Dollar firms on solid data
By John McCrank
TORONTO (Reuters) - The Canadian dollar firmed against the U.S. dollar on Friday, supported by economic data that was slightly above market expectations and showed the Canadian economy has so far held up well in the face of the economic morass created by the global credit crunch.
Domestic bond prices were lower after the data, as the figures may lessen the chance that the Bank of Canada will have to cut interest rates as aggressively as once thought in order to contain the damage from the slowdown.
At 10:06 a.m., the Canadian dollar was at US$1.0062, valuing each U.S. dollar at 99.38 Canadian cents, up from US$1.0001, or 99.99 Canadian cents to the U.S. dollar, at Thursday's close.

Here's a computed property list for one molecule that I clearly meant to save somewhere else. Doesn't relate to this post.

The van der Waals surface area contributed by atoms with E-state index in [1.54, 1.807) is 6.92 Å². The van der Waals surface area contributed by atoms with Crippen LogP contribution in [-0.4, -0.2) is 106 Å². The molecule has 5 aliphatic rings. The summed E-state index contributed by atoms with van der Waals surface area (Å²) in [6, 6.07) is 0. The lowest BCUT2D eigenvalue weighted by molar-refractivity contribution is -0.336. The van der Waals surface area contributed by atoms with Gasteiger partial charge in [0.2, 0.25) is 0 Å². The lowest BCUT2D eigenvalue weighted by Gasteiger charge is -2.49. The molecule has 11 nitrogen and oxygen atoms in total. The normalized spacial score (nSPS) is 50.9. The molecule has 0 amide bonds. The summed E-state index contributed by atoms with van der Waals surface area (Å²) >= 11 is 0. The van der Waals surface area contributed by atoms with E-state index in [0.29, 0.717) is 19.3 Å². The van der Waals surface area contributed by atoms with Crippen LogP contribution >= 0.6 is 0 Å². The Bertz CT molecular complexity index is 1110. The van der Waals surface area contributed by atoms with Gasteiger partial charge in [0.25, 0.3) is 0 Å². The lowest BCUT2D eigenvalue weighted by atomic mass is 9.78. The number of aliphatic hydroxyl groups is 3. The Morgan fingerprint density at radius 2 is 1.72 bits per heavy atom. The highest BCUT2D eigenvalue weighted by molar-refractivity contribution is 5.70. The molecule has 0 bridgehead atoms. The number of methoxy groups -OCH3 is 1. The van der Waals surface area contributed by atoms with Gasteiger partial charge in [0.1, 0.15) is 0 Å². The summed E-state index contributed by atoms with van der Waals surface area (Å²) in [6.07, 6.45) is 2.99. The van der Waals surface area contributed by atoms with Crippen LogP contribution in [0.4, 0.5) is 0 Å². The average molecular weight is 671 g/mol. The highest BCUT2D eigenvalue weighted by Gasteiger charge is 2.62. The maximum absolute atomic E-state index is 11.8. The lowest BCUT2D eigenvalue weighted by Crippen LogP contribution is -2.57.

Canada's economy grew by 0.2 percent in October from September, fueled mainly by increases in manufacturing and wholesale trade, Statistics Canada said.
Market analysts had on average forecast the economy would grow by 0.1 percent.
"After October's decent, but certainly not stellar, GDP report, Q4 economic growth appears to be off to a reasonable start," said Jacqui Douglas, economics strategist at TD Securities in a note.
"Even if November and December GDP were to come in flat, Q4 GDP is still on pace for 1.4 percent annualized growth, which is rather impressive considering the slowdown in the U.S. and the massive appreciation in the Canadian dollar."
The Canadian dollar hit parity with the greenback for the first time in 31 years in September on the back of robust commodities prices, a strong domestic economy and a weakening greenback. Continued...